Back in the 1960s and ‘70s when I was
growing up, the biggest thing to happen
in Fort Pierce every year was the Sandy
Shoes Festival. It was held at the peak of tourist
season each winter and featured everything
from beauty and beard-growing contests to
barbecues and bake-offs. It culminated each
Saturday with the Cattlemen’s Parade, which
featured the typical floats, but was distinctive
because of the hundreds of horse-riding cowboys
and cowgirls representing the various
ranches in St. Lucie County.
We watched the parade each year outside the
home of Tommy and JoAnn Sloan, who lived on
Orange Avenue, the main parade route, and also
owned the Cow Creek Ranch just east of the St.
Lucie-Okeechobee county line. My parents were
friends of theirs and my dad often spent his
Mondays, one of his days off from his newspaper
job, helping out at the ranch.
For the parade, we’d get decked out in our
cowboy shirts, jeans and hats and find a prime
spot to sit on the curb, waiting to see our favorite
ranching unit come by. Some years my
FLORIDA PHOTOGRAPHIC COLLECTION
George “Junior” Mills typified the rugged spirit of individuality
and self-reliance of the Florida cowboy.
dad would even ride in the parade aboard the
ranch’s lethargic white gelding named Matthews. For the most part, the Cow Creek troupe
was an eclectic group of cowhands and their families without much organization or pageantry
compared to the other ranching units.
But one year, as the Cow Creek unit came down Orange, a lone cowboy broke from rear
of the left flank. With the precision of a cavalry officer, he trotted up to the front of the unit
and made an about face with his horse. The unit stopped and the cowboys on the left side
of the unit angled their horses in a line. Then, simultaneously, the horses curtsied to the
crowd as the cowboys tipped their hats. The crowd roared with approval, and no other
ranching unit that year had displayed such finesse.
It turned out the cowboy leading the precision drill was none other than George “Junior”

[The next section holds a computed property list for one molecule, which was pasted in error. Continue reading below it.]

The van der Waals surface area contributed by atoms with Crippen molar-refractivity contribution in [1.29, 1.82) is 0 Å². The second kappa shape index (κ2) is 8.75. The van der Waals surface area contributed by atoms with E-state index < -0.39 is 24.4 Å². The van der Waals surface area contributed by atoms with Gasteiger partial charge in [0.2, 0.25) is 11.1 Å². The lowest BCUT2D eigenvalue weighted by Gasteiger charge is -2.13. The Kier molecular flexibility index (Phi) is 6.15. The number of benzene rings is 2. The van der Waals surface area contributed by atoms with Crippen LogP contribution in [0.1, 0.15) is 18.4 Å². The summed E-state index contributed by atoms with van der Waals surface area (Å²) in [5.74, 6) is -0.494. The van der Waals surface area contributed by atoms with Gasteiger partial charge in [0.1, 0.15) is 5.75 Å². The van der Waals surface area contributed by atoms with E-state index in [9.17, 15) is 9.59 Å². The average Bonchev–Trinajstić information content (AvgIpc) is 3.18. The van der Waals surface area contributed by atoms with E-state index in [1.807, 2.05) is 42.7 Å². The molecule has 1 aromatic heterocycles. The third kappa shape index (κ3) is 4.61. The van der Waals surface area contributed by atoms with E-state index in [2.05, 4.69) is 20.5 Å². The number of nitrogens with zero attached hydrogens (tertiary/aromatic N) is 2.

Mills, who had recently moved to Cow Creek with his family and began working on the
ranch, one of many cowboy jobs he held since the age of 14. Mills was a cowboy’s cowboy.
When I’d tag along with my dad out to the ranch on Saturdays for hunting excursions, we
wouldn’t see many of the cowhands because they were out hunting or taking the day off.
But Mills could always be seen busy doing something — scalding a hog, harvesting honey
from his bee boxes or plaiting a cow whip, a skill for which he became quite famous. Mills,
who walked with a crooked gait acquired from years of being thrown from horses, lived as
close to the land as anyone could. He typified the spirit of individuality and self-reliance of
the Florida cowboy. His years of clean living gave him the blessing of years, and he died in
2006 well into his 90s.
I feel lucky to have seen Mills in action, so it was with great excitement that we learned of
the establishment of this year’s Pioneer Festival on Feb. 27, which will feature a parade of
dozens of cowboys and cowgirls finishing up the annual Cracker Trail ride that originates
in Bradenton (see our cover story on Page 10). The Cattlemen Parade, which hasn’t been
held in decades, is a distant but distinct memory for many of us. Let’s hope the Pioneer
Festival will continue as an annual event that allows us to honor the spirit of the Florida
cowboy. And who knows? Maybe some kid will get a chance to know a Florida cowboy.
Publisher & Editor
Susan Burgess, Greg Gardner,
Catherine Enns Grigas,
Jerry Shaw, Sandra Thurlow,
Gloria Taylor Weinberg,
Camille S. Yates
Ed Drondoski, Greg Gardner,
Robert P. Dudley,
Bob Dobens, Carlton Ward Jr.
Michelle L. Burney
Carlton Ward Jr.
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Pierce Magazine is
published annually in
February by Indian River
Magazine Inc., a locally
owned company based at
308 Ave. A, Fort Pierce,
FL 34950. All material
contained herein is
copyrighted by Indian River
Magazine Inc. Member of the
St. Lucie County Chamber
Honoring our cowboy history
Reach Publisher Gregory Enns at 772.940.9005